Mindful medicine to communicate with coma patients
Mindful medicine to communicate with coma patients
It was a late summer evening in 2013 when Juan Torres of Oakville, Ont. walked home from a friend’s place a few blocks away, ate some leftover dinner prepared by his mother Margarita Perez, and went to bed. Perez was up early the next morning and — as any mother would do — peeked in on her son before running off to a university class. To her horror, Torres’s face was blue — he had vomited and asphyxiated during the night. In the ambulance ride to hospital, paramedics were unable to intubate Torres. By the time the 19-year-old arrived at the ER department, he was in a coma, his brain starved of oxygen. Kept alive by life support, the prognosis was grim. “The doctors said there was no way he was coming back,” Perez says.
Perez refused to accept her son’s fate. Several days after the accident, with Torres in the Intensive Care Unit and still on life support, she read about the groundbreaking brain-injury research being carried out at the University of Western Ontario’s Brain and Mind Institute in London under the direction of neuroscientist Adrian Owen. The institute studies residual brain function in patients who are in a coma or vegetative state. Perez contacted the research group to ask if her son could be included as a patient.
Owen’s team arranged for Torres to travel to Western to undergo functional magnetic resonance imaging (fMRI). The scan measures brain activity by detecting changes associated with blood flow. Although Torres appeared unresponsive and unconscious, the fMRI detected brain activity in response to stimulation. “It gave us hope and the strength to continue,” Perez says.
The Brain and Mind Institute is considered one of the world’s top centres for innovation in neuroscience. In 2010, Owen was awarded the $10 million Canada Excellence Research Chair in Cognitive Neuroscience and Imaging at the institute. Trained in the United Kingdom as a psychologist, Owen undertook three years of postdoc work, starting in 1992, in neuroscience at McGill University’s Montreal Neurological Institute. After returning to the UK, Owen held such positions as senior scientist and assistant director at the Medical Research Council’s Cognition and Brain Sciences Unit and researcher at the Wolfson Brain Imaging Centre at the University of Cambridge.
Owen points to a remarkable statistic: one in five people with severe brain injuries who are in a vegetative state have some level of consciousness; they are aware of their surroundings but unable to react. Often, patients fall into a vegetative state following a coma brought on by illness or trauma, such as a car accident or assault. To the untrained eye, a coma patient looks like they are asleep. Someone in a vegetative state, however, typically has roaming eye movement and distinct sleep and wake cycles. “The key thing is, they don’t respond to any form of external stimulation,” Owen says.
Owen’s most famous breakthrough came several years ago when he asked a vegetative patient undergoing an fMRI to imagine playing tennis. This activated a specific area of the brain. Moreover, the pattern was identical to that in a healthy individual. This allowed Owen to elicit “yes” or “no” answers from patients by asking them to think about playing tennis when they wanted to communicate a response. Opening a line of communication with a vegetative patient significantly alters therapeutic strategies. “We try to make them happier and make the situation more comfortable,” Owen says.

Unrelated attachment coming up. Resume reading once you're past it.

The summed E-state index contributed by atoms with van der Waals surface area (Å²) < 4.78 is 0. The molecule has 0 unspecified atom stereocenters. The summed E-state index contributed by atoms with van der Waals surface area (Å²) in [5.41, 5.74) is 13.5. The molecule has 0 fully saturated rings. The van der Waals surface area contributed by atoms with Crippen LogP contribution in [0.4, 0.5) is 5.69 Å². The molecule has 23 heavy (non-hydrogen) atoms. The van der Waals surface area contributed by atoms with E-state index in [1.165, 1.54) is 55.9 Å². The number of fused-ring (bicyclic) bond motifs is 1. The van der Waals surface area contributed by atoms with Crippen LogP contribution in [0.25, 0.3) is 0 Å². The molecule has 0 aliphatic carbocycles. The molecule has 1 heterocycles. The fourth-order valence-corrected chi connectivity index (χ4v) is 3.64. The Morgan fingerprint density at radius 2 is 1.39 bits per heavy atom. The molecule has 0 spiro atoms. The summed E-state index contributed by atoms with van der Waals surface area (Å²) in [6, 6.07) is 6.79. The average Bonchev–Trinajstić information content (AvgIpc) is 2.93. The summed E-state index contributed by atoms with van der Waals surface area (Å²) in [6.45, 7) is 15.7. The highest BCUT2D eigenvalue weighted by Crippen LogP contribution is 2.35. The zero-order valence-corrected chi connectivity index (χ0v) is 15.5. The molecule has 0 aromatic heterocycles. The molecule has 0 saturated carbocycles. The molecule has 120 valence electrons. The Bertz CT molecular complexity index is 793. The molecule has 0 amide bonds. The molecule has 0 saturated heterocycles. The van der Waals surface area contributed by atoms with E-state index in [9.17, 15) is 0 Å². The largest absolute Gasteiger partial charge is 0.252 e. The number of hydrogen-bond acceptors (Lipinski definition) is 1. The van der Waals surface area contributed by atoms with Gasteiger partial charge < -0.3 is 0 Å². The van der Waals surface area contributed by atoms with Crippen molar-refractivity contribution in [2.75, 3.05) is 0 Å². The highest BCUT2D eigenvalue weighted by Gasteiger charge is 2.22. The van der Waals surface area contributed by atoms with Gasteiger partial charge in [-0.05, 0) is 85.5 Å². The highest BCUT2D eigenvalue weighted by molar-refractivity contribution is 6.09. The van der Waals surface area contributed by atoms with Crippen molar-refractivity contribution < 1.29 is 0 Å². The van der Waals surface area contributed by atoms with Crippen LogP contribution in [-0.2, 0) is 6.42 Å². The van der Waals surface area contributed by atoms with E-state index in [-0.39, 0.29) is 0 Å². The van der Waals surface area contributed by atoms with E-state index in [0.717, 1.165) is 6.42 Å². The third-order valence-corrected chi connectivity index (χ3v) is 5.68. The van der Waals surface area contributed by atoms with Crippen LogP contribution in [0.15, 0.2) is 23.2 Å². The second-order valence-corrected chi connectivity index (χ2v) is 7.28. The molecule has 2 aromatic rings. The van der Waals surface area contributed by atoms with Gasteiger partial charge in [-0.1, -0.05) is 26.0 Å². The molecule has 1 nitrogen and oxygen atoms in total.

Today, Owen has about 40 patients, most of them in Ontario in care centres, hospitals or private residences. Thanks to financial support from the Canada Foundation for Innovation (CFI) Owen is able to take the laboratory to them in his EEJeep full of electroencephalogram (EEG) equipment. (Due to logistical or physical limitations, patients often can’t travel to London for fMRI testing.) An EEG detects electrical activity in the brain via electrodes that are attached to the scalp, facilitating testing on a vegetative patient to determine levels of consciousness. “We plug the patients in and test them and bring the data back,” Owen says.
The CFI awarded Owen $1.6 million in 2013 to support his research. In addition to the EEJeep, CFI funds have been channelled into the development of a sleep laboratory with four bedrooms containing EEG equipment and infrared cameras for monitoring brain activity in normal individuals. “Sleep is a very good way of looking at alterations in consciousness in an noninvasive manner,” Owen says. “By studying the healthy brain, it tells us an awful lot about disorders of consciousness.”
Ultimately, the purpose of the studies is not to find a treatment but to determine a prognosis. By establishing which patients are the most likely to recover, limited healthcare resources can be focused on these individuals, Owen says.
Owen’s scope of research at the Brain and Mind Institute has broadened to include the study of cognitive function in university football players who receive, on average, 400 hits to the head during a season. He is also developing an interface that will allow some vegetative patients to control a computer via eye movements.
For Owen, the greatest satisfaction comes when a patient improves. Perez — strengthened by the revelation that her son’s brain was responding, put him into intensive therapies to help him regain brain function. Today, at 21, Torres is a general arts and science student at Sheridan College in Oakville. He uses a wheelchair but is slowly regaining the ability to walk. Chillingly, Torres recalls the initial testing by Owen’s team and even the questions he was asked — at a time when the doctors had written him off. It’s a key lesson for the medical profession, says Perez. Just because someone isn’t reacting “doesn’t mean the brain isn’t responding.”